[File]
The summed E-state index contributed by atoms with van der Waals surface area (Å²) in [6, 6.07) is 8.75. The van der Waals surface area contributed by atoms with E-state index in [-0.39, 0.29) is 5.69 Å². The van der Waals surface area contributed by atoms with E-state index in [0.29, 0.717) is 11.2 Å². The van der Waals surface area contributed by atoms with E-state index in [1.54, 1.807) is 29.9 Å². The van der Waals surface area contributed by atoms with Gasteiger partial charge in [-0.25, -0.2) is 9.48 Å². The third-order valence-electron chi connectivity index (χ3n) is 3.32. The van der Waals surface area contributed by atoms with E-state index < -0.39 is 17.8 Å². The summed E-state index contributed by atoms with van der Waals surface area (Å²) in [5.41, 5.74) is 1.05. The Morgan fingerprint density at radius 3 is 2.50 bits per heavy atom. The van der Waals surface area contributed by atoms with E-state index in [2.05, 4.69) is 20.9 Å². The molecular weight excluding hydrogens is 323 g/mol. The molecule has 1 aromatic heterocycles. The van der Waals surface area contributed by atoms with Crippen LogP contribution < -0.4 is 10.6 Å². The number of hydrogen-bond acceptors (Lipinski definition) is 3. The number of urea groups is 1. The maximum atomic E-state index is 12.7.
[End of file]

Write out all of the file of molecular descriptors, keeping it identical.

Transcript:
The summed E-state index contributed by atoms with van der Waals surface area (Å²) in [6, 6.07) is 8.75. The van der Waals surface area contributed by atoms with E-state index in [-0.39, 0.29) is 5.69 Å². The van der Waals surface area contributed by atoms with E-state index in [0.29, 0.717) is 11.2 Å². The van der Waals surface area contributed by atoms with E-state index in [1.54, 1.807) is 29.9 Å². The van der Waals surface area contributed by atoms with Gasteiger partial charge in [-0.25, -0.2) is 9.48 Å². The third-order valence-electron chi connectivity index (χ3n) is 3.32. The van der Waals surface area contributed by atoms with E-state index < -0.39 is 17.8 Å². The summed E-state index contributed by atoms with van der Waals surface area (Å²) in [5.41, 5.74) is 1.05. The Morgan fingerprint density at radius 3 is 2.50 bits per heavy atom. The van der Waals surface area contributed by atoms with E-state index in [2.05, 4.69) is 20.9 Å². The molecular weight excluding hydrogens is 323 g/mol. The molecule has 1 aromatic heterocycles. The van der Waals surface area contributed by atoms with Crippen LogP contribution < -0.4 is 10.6 Å². The number of hydrogen-bond acceptors (Lipinski definition) is 3. The number of urea groups is 1. The maximum atomic E-state index is 12.7.